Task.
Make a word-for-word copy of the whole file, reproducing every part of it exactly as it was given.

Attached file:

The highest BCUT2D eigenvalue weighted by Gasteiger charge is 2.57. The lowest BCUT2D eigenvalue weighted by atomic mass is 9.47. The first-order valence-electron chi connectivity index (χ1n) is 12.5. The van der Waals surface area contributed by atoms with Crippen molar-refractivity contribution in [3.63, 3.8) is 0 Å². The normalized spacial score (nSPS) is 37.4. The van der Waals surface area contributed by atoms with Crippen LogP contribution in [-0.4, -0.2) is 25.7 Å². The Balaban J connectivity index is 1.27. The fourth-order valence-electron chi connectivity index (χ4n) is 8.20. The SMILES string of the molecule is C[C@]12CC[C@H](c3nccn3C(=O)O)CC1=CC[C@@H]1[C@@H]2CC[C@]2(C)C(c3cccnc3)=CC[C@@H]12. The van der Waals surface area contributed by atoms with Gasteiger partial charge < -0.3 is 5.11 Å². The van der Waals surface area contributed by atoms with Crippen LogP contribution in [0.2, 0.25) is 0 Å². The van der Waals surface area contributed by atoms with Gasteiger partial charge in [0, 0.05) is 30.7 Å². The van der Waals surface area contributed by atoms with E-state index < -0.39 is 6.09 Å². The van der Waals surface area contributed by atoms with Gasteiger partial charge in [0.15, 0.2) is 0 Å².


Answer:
The highest BCUT2D eigenvalue weighted by Gasteiger charge is 2.57. The lowest BCUT2D eigenvalue weighted by atomic mass is 9.47. The first-order valence-electron chi connectivity index (χ1n) is 12.5. The van der Waals surface area contributed by atoms with Crippen molar-refractivity contribution in [3.63, 3.8) is 0 Å². The normalized spacial score (nSPS) is 37.4. The van der Waals surface area contributed by atoms with Crippen LogP contribution in [-0.4, -0.2) is 25.7 Å². The Balaban J connectivity index is 1.27. The fourth-order valence-electron chi connectivity index (χ4n) is 8.20. The SMILES string of the molecule is C[C@]12CC[C@H](c3nccn3C(=O)O)CC1=CC[C@@H]1[C@@H]2CC[C@]2(C)C(c3cccnc3)=CC[C@@H]12. The van der Waals surface area contributed by atoms with Gasteiger partial charge < -0.3 is 5.11 Å². The van der Waals surface area contributed by atoms with Crippen LogP contribution in [0.2, 0.25) is 0 Å². The van der Waals surface area contributed by atoms with Gasteiger partial charge in [0, 0.05) is 30.7 Å². The van der Waals surface area contributed by atoms with E-state index < -0.39 is 6.09 Å². The van der Waals surface area contributed by atoms with Gasteiger partial charge in [0.15, 0.2) is 0 Å².